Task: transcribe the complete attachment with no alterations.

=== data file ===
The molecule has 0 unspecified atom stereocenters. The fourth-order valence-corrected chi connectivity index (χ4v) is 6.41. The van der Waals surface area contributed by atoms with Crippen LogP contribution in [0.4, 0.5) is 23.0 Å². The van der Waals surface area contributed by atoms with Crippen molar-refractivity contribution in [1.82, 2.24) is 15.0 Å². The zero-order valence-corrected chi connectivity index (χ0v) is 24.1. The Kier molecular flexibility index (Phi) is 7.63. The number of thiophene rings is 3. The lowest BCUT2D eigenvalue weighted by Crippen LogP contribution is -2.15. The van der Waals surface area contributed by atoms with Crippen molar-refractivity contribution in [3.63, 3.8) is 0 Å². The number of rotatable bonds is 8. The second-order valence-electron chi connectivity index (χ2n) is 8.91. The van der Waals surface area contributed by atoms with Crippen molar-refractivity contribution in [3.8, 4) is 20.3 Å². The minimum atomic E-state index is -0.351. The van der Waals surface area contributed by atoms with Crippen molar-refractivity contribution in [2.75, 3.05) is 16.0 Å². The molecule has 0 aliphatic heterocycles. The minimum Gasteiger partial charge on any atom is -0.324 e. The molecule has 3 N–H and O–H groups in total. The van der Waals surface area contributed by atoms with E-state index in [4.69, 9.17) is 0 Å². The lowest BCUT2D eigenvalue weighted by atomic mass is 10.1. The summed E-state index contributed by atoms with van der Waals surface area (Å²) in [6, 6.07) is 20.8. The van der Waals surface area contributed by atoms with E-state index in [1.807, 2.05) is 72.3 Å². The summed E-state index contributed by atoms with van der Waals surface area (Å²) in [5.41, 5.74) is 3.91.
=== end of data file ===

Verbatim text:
The molecule has 0 unspecified atom stereocenters. The fourth-order valence-corrected chi connectivity index (χ4v) is 6.41. The van der Waals surface area contributed by atoms with Crippen LogP contribution in [0.4, 0.5) is 23.0 Å². The van der Waals surface area contributed by atoms with Crippen molar-refractivity contribution in [1.82, 2.24) is 15.0 Å². The zero-order valence-corrected chi connectivity index (χ0v) is 24.1. The Kier molecular flexibility index (Phi) is 7.63. The number of thiophene rings is 3. The lowest BCUT2D eigenvalue weighted by Crippen LogP contribution is -2.15. The van der Waals surface area contributed by atoms with Crippen molar-refractivity contribution in [3.63, 3.8) is 0 Å². The number of rotatable bonds is 8. The second-order valence-electron chi connectivity index (χ2n) is 8.91. The van der Waals surface area contributed by atoms with Crippen molar-refractivity contribution in [3.8, 4) is 20.3 Å². The minimum atomic E-state index is -0.351. The van der Waals surface area contributed by atoms with Crippen molar-refractivity contribution in [2.75, 3.05) is 16.0 Å². The molecule has 0 aliphatic heterocycles. The minimum Gasteiger partial charge on any atom is -0.324 e. The molecule has 3 N–H and O–H groups in total. The van der Waals surface area contributed by atoms with E-state index in [4.69, 9.17) is 0 Å². The lowest BCUT2D eigenvalue weighted by atomic mass is 10.1. The summed E-state index contributed by atoms with van der Waals surface area (Å²) in [6, 6.07) is 20.8. The van der Waals surface area contributed by atoms with E-state index in [1.807, 2.05) is 72.3 Å². The summed E-state index contributed by atoms with van der Waals surface area (Å²) in [5.41, 5.74) is 3.91.